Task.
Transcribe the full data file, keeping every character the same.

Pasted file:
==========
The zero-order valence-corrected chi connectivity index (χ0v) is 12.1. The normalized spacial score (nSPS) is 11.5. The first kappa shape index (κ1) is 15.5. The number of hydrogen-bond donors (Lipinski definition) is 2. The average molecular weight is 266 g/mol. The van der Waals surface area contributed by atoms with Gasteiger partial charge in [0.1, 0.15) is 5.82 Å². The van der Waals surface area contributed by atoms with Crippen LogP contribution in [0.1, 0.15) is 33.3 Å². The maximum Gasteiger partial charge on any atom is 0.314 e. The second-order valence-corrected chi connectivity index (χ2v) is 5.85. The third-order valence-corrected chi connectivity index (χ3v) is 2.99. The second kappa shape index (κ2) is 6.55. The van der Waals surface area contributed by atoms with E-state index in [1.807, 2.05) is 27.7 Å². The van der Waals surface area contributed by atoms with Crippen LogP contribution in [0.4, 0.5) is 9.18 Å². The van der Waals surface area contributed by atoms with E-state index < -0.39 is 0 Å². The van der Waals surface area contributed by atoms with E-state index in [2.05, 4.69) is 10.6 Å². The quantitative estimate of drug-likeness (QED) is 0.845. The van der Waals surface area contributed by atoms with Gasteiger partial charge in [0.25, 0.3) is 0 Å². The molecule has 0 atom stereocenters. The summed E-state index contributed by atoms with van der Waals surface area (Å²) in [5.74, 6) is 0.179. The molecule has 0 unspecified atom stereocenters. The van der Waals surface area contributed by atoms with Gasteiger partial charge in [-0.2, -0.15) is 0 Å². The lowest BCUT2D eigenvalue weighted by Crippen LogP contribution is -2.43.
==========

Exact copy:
The zero-order valence-corrected chi connectivity index (χ0v) is 12.1. The normalized spacial score (nSPS) is 11.5. The first kappa shape index (κ1) is 15.5. The number of hydrogen-bond donors (Lipinski definition) is 2. The average molecular weight is 266 g/mol. The van der Waals surface area contributed by atoms with Gasteiger partial charge in [0.1, 0.15) is 5.82 Å². The van der Waals surface area contributed by atoms with Crippen LogP contribution in [0.1, 0.15) is 33.3 Å². The maximum Gasteiger partial charge on any atom is 0.314 e. The second-order valence-corrected chi connectivity index (χ2v) is 5.85. The third-order valence-corrected chi connectivity index (χ3v) is 2.99. The second kappa shape index (κ2) is 6.55. The van der Waals surface area contributed by atoms with E-state index in [1.807, 2.05) is 27.7 Å². The van der Waals surface area contributed by atoms with Crippen LogP contribution in [0.4, 0.5) is 9.18 Å². The van der Waals surface area contributed by atoms with E-state index < -0.39 is 0 Å². The van der Waals surface area contributed by atoms with E-state index in [2.05, 4.69) is 10.6 Å². The quantitative estimate of drug-likeness (QED) is 0.845. The van der Waals surface area contributed by atoms with Gasteiger partial charge in [0.25, 0.3) is 0 Å². The molecule has 0 atom stereocenters. The summed E-state index contributed by atoms with van der Waals surface area (Å²) in [5.74, 6) is 0.179. The molecule has 0 unspecified atom stereocenters. The van der Waals surface area contributed by atoms with Gasteiger partial charge in [-0.2, -0.15) is 0 Å². The lowest BCUT2D eigenvalue weighted by Crippen LogP contribution is -2.43.